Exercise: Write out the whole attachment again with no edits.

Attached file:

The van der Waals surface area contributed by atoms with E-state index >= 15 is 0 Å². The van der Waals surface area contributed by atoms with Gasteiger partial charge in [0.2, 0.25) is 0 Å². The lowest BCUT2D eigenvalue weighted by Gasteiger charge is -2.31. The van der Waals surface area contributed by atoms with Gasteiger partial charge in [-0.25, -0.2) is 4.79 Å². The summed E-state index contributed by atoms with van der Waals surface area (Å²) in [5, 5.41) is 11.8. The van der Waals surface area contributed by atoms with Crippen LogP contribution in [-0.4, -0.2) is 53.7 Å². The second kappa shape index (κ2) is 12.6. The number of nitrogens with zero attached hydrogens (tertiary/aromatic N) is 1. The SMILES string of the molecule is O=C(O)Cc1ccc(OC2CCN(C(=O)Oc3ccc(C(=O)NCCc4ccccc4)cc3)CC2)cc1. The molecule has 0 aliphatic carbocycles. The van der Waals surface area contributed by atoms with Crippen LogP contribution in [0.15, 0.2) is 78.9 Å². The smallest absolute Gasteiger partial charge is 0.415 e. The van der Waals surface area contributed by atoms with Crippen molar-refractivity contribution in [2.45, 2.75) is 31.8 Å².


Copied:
The van der Waals surface area contributed by atoms with E-state index >= 15 is 0 Å². The van der Waals surface area contributed by atoms with Gasteiger partial charge in [0.2, 0.25) is 0 Å². The lowest BCUT2D eigenvalue weighted by Gasteiger charge is -2.31. The van der Waals surface area contributed by atoms with Gasteiger partial charge in [-0.25, -0.2) is 4.79 Å². The summed E-state index contributed by atoms with van der Waals surface area (Å²) in [5, 5.41) is 11.8. The van der Waals surface area contributed by atoms with Crippen LogP contribution in [-0.4, -0.2) is 53.7 Å². The second kappa shape index (κ2) is 12.6. The number of nitrogens with zero attached hydrogens (tertiary/aromatic N) is 1. The SMILES string of the molecule is O=C(O)Cc1ccc(OC2CCN(C(=O)Oc3ccc(C(=O)NCCc4ccccc4)cc3)CC2)cc1. The molecule has 0 aliphatic carbocycles. The van der Waals surface area contributed by atoms with Crippen LogP contribution in [0.15, 0.2) is 78.9 Å². The smallest absolute Gasteiger partial charge is 0.415 e. The van der Waals surface area contributed by atoms with Crippen molar-refractivity contribution in [2.45, 2.75) is 31.8 Å².